A bit about us...

We are a modern family of three, living on less than two acres with a 3,000 square foot garden that meets our produce needs and allows us to share with friends and neighbors. Our laying flock of chickens seems to expand each year as we raise chicks each Spring to replace older hens. This blog is more of a journal, if you will, for us to chronicle and share our experiences in the yard, garden and kitchen. It is our hope that along the way a few folks might learn something, be entertained, or simply enjoy sharing in our stories and the lessons we learn on a daily basis. I named the blog after the times when I am the happiest, when I am elbow deep in earth.

Friday, July 8, 2011

Motivation, Elusive

The weather this spring has been difficult and frustrating, at best. Summer began officially a couple weeks ago and it just has not felt like it.  We have had huge swings in temperatures and long periods of rain followed by dry times.  There has been no balance and no proper seasonal transition.  The consequences for the garden have been grave.  Much of what I managed to get into the ground rotted before it came up as a result of a wet spell.  Some of what I intended to plant has yet to make it into the ground due to a lack of good weather days when I am not working.  The weeds and grass have virtually consumed large portions of the garden and my young seedlings.  I have replanted some things, such as beans, hoping they will try again, only to be foiled by another wet spell.  Nothing is growing and thriving like it should be at this point in the season.  In fact, many of the local farmers will likely be filing claims on their crop insurance as they have also been unable to work their fields.  It is often said to me that I tend to focus too much on what is not working, not done or what is left to do, rather than focusing on accomplishments and successes attained.  This is true.  I am wallowing in self pity for the lack of garden so far this year.  I find it very hard to spend time in the garden, even on sunny days, given that  much of what I have done has been for naught and the things I continue to do may well also be.  It is simply too late to plant some of my desired fare and I have used all the seeds/plants I had trying the first time or two already this season.  So, rather than continue to ponder what is making me so unmotivated, I will share with you the successes we are seeing, and try to focus on and celebrate the good.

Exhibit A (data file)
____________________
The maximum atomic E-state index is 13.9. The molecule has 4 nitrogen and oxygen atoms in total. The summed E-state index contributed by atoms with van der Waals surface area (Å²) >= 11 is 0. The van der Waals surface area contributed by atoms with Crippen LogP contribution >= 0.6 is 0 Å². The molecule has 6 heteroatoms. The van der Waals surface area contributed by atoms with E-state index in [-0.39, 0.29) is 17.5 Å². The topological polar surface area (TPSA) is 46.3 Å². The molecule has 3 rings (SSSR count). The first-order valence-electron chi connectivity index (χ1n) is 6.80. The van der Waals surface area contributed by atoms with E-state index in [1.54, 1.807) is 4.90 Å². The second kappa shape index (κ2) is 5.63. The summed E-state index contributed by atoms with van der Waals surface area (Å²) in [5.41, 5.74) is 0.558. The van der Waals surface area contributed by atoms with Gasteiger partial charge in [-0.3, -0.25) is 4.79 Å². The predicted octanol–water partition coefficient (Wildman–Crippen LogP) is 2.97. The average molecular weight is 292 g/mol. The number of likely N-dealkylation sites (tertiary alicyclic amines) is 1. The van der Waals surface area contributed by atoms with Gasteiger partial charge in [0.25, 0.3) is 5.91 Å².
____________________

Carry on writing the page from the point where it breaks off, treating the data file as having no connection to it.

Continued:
I am conducting an experiment in the garden this year.  Well, truthfully, there are several, but the one to which I am referring is my potatoes in straw.  I have read about potato boxes, growing them in tires stacked and full of soil, and growing them in piles of straw.

The theory is that when the potatoes are ready, you rake away the straw and clean potatoes just fall all over for harvest.  We shall see.  The plants have gotten quite tall and seem to be doing well in their straw home, so time will tell how they produce.  I remain optimistic thus far.

Although I have planted pole beans twice without much success, a few are persevering and beginning to climb their cattle panel archways...  There has been much excitement over their determination and sudden climbing bolt for the sky.

My tomatoes, both those in the pots and those being supported by cattle panels, are developing tomatoes.  This is a real source of pride for me since the vast majority of those tomatoes came from seedlings I raised myself late winter/early spring in the basement.  I love heirloom tomatoes and saving seeds from year to year.  One of my favorites is a variegated tomato with stunning foliage.  Even the tomatoes are striped with variegation until they ripen to a beautiful red.

Another personal success worth noting is that my tomatillos are developing nicely as well.  I purchased seeds, which I misplaced, and never planted them.  In my disappointment, I picked up a few spindly little plants at the garden center and hoped for the best.  They have developed into flourishing plants and are now beginning to fruit.  I have never eaten a tomatillo and will not be trying any fresh, despite growing them.  I am horribly allergic to tomatoes (fresh, not cooked), and am not willing to find out if I am allergic to tomatillos too.  I will be likely making a tomatillo salsa and canning it to try. Soon I will find myself looking for other recipes and ideas as there will be tomatillos to use and share!

As the season goes on, I still find it hard to get into the garden, restricted both by time and a lack of desire.  I lost my fire for it when nature pushed back so hard.  I will continue to focus on what is working and try not to fuss over the weeds and grass that mock me as they steadily take firmer root and attempt to choke my precious food bearing plants.  I am picking away at the weeding one section at a time and trying hard to see the light.  Before I know it, there will be a harvest to be had and in need of preservation and consumption.  With some luck, seeing some fruits of my labor will help motivate me to keep at it.  One day at a time...

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